Prove $\frac{\sin(nt)}{\sin(t)}$ is decreasing in $(0,\frac{\pi}{2n})$

I want to prove $\frac{\sin(nt)}{\sin(t)}$ is decreasing in $(0,\frac{\pi}{2n})$, when I differentiate once, I get $n\tan(t)-\tan(nt)$, I want to prove $n\tan(t)-\tan(nt)<0$,but I can't continue.

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It is not true. For instance, $n=2$ gives us $2 \cos(t)$ which is clearly not decreasing. – user17762 Mar 17 '12 at 2:28
@SivaramAmbikasaran Sorry, I correct the mistake. – 89085731 Mar 17 '12 at 2:30
You didn't; it was still in the title. – joriki Mar 17 '12 at 2:36
@joriki sorry again. – 89085731 Mar 17 '12 at 2:39
I think there is a problem with your derivative. I do not believe the statement $n \tan (nt) - \tan (nt) < 0$ on $(0, \frac{\pi}{2n})$ is true. – user23784 Mar 17 '12 at 2:44

Since $\frac{\sin nt}{\sin t}>0$ on $(0,\frac{\pi}{2n})$, it is decreasing iff $l(t)=\log\frac{\sin nt}{\sin t}$ is decreasing. Let us differentiate it: $d(t)=\frac{d}{dt}l(t)=n\cot nt-\cot t$. We want to show that $d(t)<0$ on $(0,\frac{\pi}{2n})$.

• $d(t)\to 0$ as $t\to 0$ (using $\frac{\sin x}{x}\to 1$ or whatever else you want)
• $d'(t)=\frac{1}{sin^2t}-\frac{n^2}{\sin^2nt}$, and, since $\sin$ is concave on $(0, \pi/2)$, $\sin t>\sin nt/n$ for $t\in(0,\pi/2n)$, and $d'(t)<0$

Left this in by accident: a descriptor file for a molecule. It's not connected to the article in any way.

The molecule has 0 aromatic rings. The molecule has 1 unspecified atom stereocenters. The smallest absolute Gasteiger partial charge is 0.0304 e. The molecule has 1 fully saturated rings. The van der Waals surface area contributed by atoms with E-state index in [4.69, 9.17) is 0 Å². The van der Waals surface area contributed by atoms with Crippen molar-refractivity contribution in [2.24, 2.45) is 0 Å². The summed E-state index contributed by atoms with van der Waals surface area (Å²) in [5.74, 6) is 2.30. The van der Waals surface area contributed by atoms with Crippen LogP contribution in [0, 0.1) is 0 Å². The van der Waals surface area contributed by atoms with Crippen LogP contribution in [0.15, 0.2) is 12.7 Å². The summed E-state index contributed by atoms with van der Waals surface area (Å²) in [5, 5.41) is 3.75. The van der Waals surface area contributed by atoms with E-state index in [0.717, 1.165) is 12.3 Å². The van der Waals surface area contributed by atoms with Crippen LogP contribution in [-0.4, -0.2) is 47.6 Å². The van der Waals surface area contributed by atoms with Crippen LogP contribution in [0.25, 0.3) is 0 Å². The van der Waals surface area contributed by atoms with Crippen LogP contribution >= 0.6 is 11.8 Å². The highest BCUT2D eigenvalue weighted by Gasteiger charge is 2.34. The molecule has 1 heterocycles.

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Use the convexity of $\tan$ on the interval $[0,nt]$ to obtain an inequality linking $\tan(t)$, $\tan(nt)$ and $\tan(0)$.

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More detail?i need your help – 89085731 Mar 17 '12 at 3:16
What inequality relating $f(a)$, $f(b)$ and $f(c)$ can you write when $f$ is strictly convex and $a<b<c$? – Generic Human Mar 17 '12 at 3:29
yeah, i know your meaning.Thanks. – 89085731 Mar 17 '12 at 3:32

First, as you noted, \begin{align} \frac{\mathrm{d}}{\mathrm{d}t}\frac{\sin(nt)}{\sin(t)} &=\frac{n\cos(nt)\sin(t)-\sin(nt)\cos(t)}{\sin^2(t)}\\ &=(n\tan(t)-\tan(nt))\frac{\cos(nt)\cos(t)}{\sin^2(t)}\tag{1} \end{align} Next use that $$\tan(x+y)=\frac{\tan(x)+\tan(y)}{1-\tan(x)\tan(y)}\ge\tan(x)+\tan(y)\tag{2}$$ for $\tan(x),\tan(y),\tan(x+y)\ge0$ to deduce that for $0< nt<\pi/2$, $$\tan(nt)\ge n\tan(t)\tag{3}$$

Thus, $(1)$ and $(3)$ imply that, for $0< nt<\pi/2$, $$\frac{\mathrm{d}}{\mathrm{d}t}\frac{\sin(nt)}{\sin(t)}\le0\tag{4}$$

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